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Publication numberUS5254833 A
Publication typeGrant
Application numberUS 07/935,906
Publication dateOct 19, 1993
Filing dateAug 27, 1992
Priority dateJan 11, 1991
Fee statusLapsed
Publication number07935906, 935906, US 5254833 A, US 5254833A, US-A-5254833, US5254833 A, US5254833A
InventorsToshihiro Okiyama
Original AssigneeSoei Tsusho Company, Ltd.
Export CitationBiBTeX, EndNote, RefMan
External Links: USPTO, USPTO Assignment, Espacenet
Brittle material cleavage-cutting apparatus
US 5254833 A
Abstract
The brittle material cleavage-cutting apparatus of the present invention comprises a placing stand for holding a brittle material and beam scanning device for deflecting a laser beam from a laser source so that a brittle material placed on the placing stand is scanned along a planned cleavage-cutting line. By the beam scanning device, the laser-beam irradiation position on the brittle material is repeatedly moved in short cycles along the planned cleavage-cutting line.
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Claims(7)
What is claimed is:
1. A brittle material cleavage-cutting apparatus comprising:
a placing stand for holding a brittle material;
a laser source for producing a laser beam; and
beam scanning means for deflecting the laser beam toward the brittle material on said placing stand and for causing the position at which the laser beam irradiates the brittle material to move in two dimensions along a predetermined cleavage-cutting line;
wherein said beam scanning means comprises a rotary mirror rotatable about two perpendicular axes and disposed in the advancing path of the laser beam from said laser source.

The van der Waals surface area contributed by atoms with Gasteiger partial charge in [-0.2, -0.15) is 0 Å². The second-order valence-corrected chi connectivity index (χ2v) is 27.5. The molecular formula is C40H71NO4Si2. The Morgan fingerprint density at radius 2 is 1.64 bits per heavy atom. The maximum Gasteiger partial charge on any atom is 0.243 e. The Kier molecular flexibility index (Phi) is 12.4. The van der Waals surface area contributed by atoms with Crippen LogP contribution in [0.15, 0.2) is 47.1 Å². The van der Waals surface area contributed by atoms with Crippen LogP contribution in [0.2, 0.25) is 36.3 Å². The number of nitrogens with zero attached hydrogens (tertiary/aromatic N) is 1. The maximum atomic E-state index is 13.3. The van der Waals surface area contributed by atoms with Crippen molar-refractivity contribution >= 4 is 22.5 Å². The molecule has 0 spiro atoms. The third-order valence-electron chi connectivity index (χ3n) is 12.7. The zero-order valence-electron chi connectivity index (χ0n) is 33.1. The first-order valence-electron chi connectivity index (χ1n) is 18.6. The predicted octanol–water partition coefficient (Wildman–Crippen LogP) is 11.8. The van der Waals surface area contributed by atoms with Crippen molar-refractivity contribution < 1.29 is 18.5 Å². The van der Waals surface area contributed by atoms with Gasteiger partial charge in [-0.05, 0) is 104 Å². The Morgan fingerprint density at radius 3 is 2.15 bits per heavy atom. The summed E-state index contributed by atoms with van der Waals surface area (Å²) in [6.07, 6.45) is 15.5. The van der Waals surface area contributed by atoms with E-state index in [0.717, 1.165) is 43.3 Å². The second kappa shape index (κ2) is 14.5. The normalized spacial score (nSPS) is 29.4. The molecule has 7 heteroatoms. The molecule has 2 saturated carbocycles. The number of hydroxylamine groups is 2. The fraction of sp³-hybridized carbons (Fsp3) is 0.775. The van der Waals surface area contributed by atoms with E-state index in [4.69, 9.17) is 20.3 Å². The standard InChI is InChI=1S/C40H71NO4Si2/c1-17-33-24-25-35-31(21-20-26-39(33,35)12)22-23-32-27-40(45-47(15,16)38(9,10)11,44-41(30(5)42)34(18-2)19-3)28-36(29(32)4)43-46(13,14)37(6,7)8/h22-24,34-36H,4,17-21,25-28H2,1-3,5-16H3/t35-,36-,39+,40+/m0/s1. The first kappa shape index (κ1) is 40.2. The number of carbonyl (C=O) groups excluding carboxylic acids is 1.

2. A brittle material cleavage-cutting apparatus according to claim 1, wherein said beam scanning means is operable to repeatedly scan the brittle material with the laser beam at a predetermined cycle.
3. A brittle material cleavage-cutting apparatus according to claim 2, wherein said beam scanning means is operable to repeatedly scan the brittle material with the laser beam at a cycle of not greater than 100 Hz.
4. A brittle material cleavage-cutting apparatus according to claim 1, wherein said beam scanning means further includes a drive mechanism operably coupled with said rotary mirror for imparting a motion to said mirror to change the angle formed by the reflecting surface of said mirror with respect to the laser beam advancing direction.
5. A brittle material cleavage-cutting apparatus according to claim 4, wherein said drive mechanism is operable to impart to said rotary mirror a simple harmonic oscillation.
6. A brittle material cleavage-cutting apparatus according to claim 4, wherein said drive mechanism is operable to impart to said rotary mirror a constant-speed oscillation.
7. A brittle material cleavage-cutting apparatus according to claim 1, further comprising a cooling mechanism mounted on said placing stand for cooling an underside of the brittle material when placed on said placing stand.
Description
BACKGROUND OF THE INVENTION

The present invention relates to apparatus for cleavage-cutting brittle material such as ceramics, semiconductor wafers or the like, with the utilization of thermal stress generated by irradiating a laser beam on such brittle material.